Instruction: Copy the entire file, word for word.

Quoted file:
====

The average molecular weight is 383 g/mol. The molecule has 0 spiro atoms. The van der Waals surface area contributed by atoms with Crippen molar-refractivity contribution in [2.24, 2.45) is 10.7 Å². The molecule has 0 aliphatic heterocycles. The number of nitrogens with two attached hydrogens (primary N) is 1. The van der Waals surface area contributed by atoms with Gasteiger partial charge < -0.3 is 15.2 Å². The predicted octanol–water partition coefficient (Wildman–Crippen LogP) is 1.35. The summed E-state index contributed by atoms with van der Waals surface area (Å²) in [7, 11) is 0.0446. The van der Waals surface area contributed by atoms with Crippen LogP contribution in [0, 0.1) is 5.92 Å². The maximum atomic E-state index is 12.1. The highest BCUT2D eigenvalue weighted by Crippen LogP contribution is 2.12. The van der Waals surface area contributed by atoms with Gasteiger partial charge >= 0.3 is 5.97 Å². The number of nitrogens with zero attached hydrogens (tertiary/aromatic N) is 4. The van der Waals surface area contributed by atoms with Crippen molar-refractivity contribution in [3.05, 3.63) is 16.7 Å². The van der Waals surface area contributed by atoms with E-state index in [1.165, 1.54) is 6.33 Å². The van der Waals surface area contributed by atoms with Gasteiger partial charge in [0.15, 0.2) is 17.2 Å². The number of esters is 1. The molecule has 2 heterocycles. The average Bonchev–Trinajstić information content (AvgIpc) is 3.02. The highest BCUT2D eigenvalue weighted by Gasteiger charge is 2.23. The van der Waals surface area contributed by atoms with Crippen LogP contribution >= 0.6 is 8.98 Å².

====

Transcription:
The average molecular weight is 383 g/mol. The molecule has 0 spiro atoms. The van der Waals surface area contributed by atoms with Crippen molar-refractivity contribution in [2.24, 2.45) is 10.7 Å². The molecule has 0 aliphatic heterocycles. The number of nitrogens with two attached hydrogens (primary N) is 1. The van der Waals surface area contributed by atoms with Gasteiger partial charge < -0.3 is 15.2 Å². The predicted octanol–water partition coefficient (Wildman–Crippen LogP) is 1.35. The summed E-state index contributed by atoms with van der Waals surface area (Å²) in [7, 11) is 0.0446. The van der Waals surface area contributed by atoms with Crippen LogP contribution in [0, 0.1) is 5.92 Å². The maximum atomic E-state index is 12.1. The highest BCUT2D eigenvalue weighted by Crippen LogP contribution is 2.12. The van der Waals surface area contributed by atoms with Gasteiger partial charge >= 0.3 is 5.97 Å². The number of nitrogens with zero attached hydrogens (tertiary/aromatic N) is 4. The van der Waals surface area contributed by atoms with Crippen molar-refractivity contribution in [3.05, 3.63) is 16.7 Å². The van der Waals surface area contributed by atoms with E-state index in [1.165, 1.54) is 6.33 Å². The van der Waals surface area contributed by atoms with Gasteiger partial charge in [0.15, 0.2) is 17.2 Å². The number of esters is 1. The molecule has 2 heterocycles. The average Bonchev–Trinajstić information content (AvgIpc) is 3.02. The highest BCUT2D eigenvalue weighted by Gasteiger charge is 2.23. The van der Waals surface area contributed by atoms with Crippen LogP contribution >= 0.6 is 8.98 Å².